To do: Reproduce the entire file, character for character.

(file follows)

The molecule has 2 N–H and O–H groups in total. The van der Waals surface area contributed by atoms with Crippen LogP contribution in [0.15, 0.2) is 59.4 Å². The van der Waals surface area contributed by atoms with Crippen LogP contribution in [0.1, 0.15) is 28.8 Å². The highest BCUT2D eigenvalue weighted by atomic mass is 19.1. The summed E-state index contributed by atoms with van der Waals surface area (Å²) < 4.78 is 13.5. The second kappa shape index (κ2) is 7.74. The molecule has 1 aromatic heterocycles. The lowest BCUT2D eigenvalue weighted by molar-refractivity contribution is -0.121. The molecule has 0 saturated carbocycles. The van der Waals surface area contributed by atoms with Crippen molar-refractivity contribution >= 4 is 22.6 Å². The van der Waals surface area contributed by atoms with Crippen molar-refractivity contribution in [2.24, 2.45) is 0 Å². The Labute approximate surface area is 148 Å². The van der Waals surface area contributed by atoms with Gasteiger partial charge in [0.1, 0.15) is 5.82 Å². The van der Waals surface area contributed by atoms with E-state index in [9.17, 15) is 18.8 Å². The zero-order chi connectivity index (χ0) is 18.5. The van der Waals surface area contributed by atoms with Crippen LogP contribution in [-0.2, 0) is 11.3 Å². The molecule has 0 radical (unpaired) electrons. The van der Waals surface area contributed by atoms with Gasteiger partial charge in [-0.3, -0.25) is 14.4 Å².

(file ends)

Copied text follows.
The molecule has 2 N–H and O–H groups in total. The van der Waals surface area contributed by atoms with Crippen LogP contribution in [0.15, 0.2) is 59.4 Å². The van der Waals surface area contributed by atoms with Crippen LogP contribution in [0.1, 0.15) is 28.8 Å². The highest BCUT2D eigenvalue weighted by atomic mass is 19.1. The summed E-state index contributed by atoms with van der Waals surface area (Å²) < 4.78 is 13.5. The second kappa shape index (κ2) is 7.74. The molecule has 1 aromatic heterocycles. The lowest BCUT2D eigenvalue weighted by molar-refractivity contribution is -0.121. The molecule has 0 saturated carbocycles. The van der Waals surface area contributed by atoms with Crippen molar-refractivity contribution >= 4 is 22.6 Å². The van der Waals surface area contributed by atoms with Crippen molar-refractivity contribution in [2.24, 2.45) is 0 Å². The Labute approximate surface area is 148 Å². The van der Waals surface area contributed by atoms with Gasteiger partial charge in [0.1, 0.15) is 5.82 Å². The van der Waals surface area contributed by atoms with E-state index in [9.17, 15) is 18.8 Å². The zero-order chi connectivity index (χ0) is 18.5. The van der Waals surface area contributed by atoms with Crippen LogP contribution in [-0.2, 0) is 11.3 Å². The molecule has 0 radical (unpaired) electrons. The van der Waals surface area contributed by atoms with Gasteiger partial charge in [-0.3, -0.25) is 14.4 Å².